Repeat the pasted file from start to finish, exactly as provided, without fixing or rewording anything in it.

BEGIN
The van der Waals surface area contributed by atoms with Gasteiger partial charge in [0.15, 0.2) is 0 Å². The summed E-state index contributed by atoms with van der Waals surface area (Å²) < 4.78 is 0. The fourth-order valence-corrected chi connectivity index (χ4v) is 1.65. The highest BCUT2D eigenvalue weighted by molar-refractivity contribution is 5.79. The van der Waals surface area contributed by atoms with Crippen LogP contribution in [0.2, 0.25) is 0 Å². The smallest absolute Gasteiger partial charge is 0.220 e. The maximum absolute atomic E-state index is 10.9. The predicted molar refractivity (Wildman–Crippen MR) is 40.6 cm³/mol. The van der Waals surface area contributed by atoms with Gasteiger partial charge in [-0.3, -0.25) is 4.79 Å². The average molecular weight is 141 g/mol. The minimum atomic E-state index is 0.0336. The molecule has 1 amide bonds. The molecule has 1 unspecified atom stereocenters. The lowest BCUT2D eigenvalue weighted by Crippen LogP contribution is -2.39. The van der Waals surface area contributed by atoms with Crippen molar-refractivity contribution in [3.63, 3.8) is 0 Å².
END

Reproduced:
The van der Waals surface area contributed by atoms with Gasteiger partial charge in [0.15, 0.2) is 0 Å². The summed E-state index contributed by atoms with van der Waals surface area (Å²) < 4.78 is 0. The fourth-order valence-corrected chi connectivity index (χ4v) is 1.65. The highest BCUT2D eigenvalue weighted by molar-refractivity contribution is 5.79. The van der Waals surface area contributed by atoms with Crippen LogP contribution in [0.2, 0.25) is 0 Å². The smallest absolute Gasteiger partial charge is 0.220 e. The maximum absolute atomic E-state index is 10.9. The predicted molar refractivity (Wildman–Crippen MR) is 40.6 cm³/mol. The van der Waals surface area contributed by atoms with Gasteiger partial charge in [-0.3, -0.25) is 4.79 Å². The average molecular weight is 141 g/mol. The minimum atomic E-state index is 0.0336. The molecule has 1 amide bonds. The molecule has 1 unspecified atom stereocenters. The lowest BCUT2D eigenvalue weighted by Crippen LogP contribution is -2.39. The van der Waals surface area contributed by atoms with Crippen molar-refractivity contribution in [3.63, 3.8) is 0 Å².